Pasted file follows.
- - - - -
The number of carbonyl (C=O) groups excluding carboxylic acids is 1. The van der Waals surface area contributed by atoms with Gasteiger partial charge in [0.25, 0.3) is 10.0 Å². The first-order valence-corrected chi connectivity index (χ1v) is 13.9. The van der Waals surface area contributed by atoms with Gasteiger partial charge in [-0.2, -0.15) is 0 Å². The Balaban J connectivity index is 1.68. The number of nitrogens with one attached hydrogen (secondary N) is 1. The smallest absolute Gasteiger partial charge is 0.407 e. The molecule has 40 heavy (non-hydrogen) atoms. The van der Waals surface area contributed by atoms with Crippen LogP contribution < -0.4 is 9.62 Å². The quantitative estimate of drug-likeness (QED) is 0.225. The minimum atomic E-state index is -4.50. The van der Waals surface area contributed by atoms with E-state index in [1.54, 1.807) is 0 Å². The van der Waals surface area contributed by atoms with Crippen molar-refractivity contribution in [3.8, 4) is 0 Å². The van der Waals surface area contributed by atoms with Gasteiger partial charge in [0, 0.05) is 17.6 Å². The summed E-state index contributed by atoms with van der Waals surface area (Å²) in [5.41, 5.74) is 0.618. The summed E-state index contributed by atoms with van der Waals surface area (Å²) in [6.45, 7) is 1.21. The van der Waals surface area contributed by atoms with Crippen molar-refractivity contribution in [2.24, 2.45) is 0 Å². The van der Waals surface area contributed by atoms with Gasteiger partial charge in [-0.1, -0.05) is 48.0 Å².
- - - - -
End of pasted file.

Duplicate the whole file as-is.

The number of carbonyl (C=O) groups excluding carboxylic acids is 1. The van der Waals surface area contributed by atoms with Gasteiger partial charge in [0.25, 0.3) is 10.0 Å². The first-order valence-corrected chi connectivity index (χ1v) is 13.9. The van der Waals surface area contributed by atoms with Gasteiger partial charge in [-0.2, -0.15) is 0 Å². The Balaban J connectivity index is 1.68. The number of nitrogens with one attached hydrogen (secondary N) is 1. The smallest absolute Gasteiger partial charge is 0.407 e. The molecule has 40 heavy (non-hydrogen) atoms. The van der Waals surface area contributed by atoms with Crippen LogP contribution < -0.4 is 9.62 Å². The quantitative estimate of drug-likeness (QED) is 0.225. The minimum atomic E-state index is -4.50. The van der Waals surface area contributed by atoms with E-state index in [1.54, 1.807) is 0 Å². The van der Waals surface area contributed by atoms with Crippen molar-refractivity contribution in [3.8, 4) is 0 Å². The van der Waals surface area contributed by atoms with Gasteiger partial charge in [0, 0.05) is 17.6 Å². The summed E-state index contributed by atoms with van der Waals surface area (Å²) in [5.41, 5.74) is 0.618. The summed E-state index contributed by atoms with van der Waals surface area (Å²) in [6.45, 7) is 1.21. The van der Waals surface area contributed by atoms with Crippen molar-refractivity contribution in [2.24, 2.45) is 0 Å². The van der Waals surface area contributed by atoms with Gasteiger partial charge in [-0.1, -0.05) is 48.0 Å².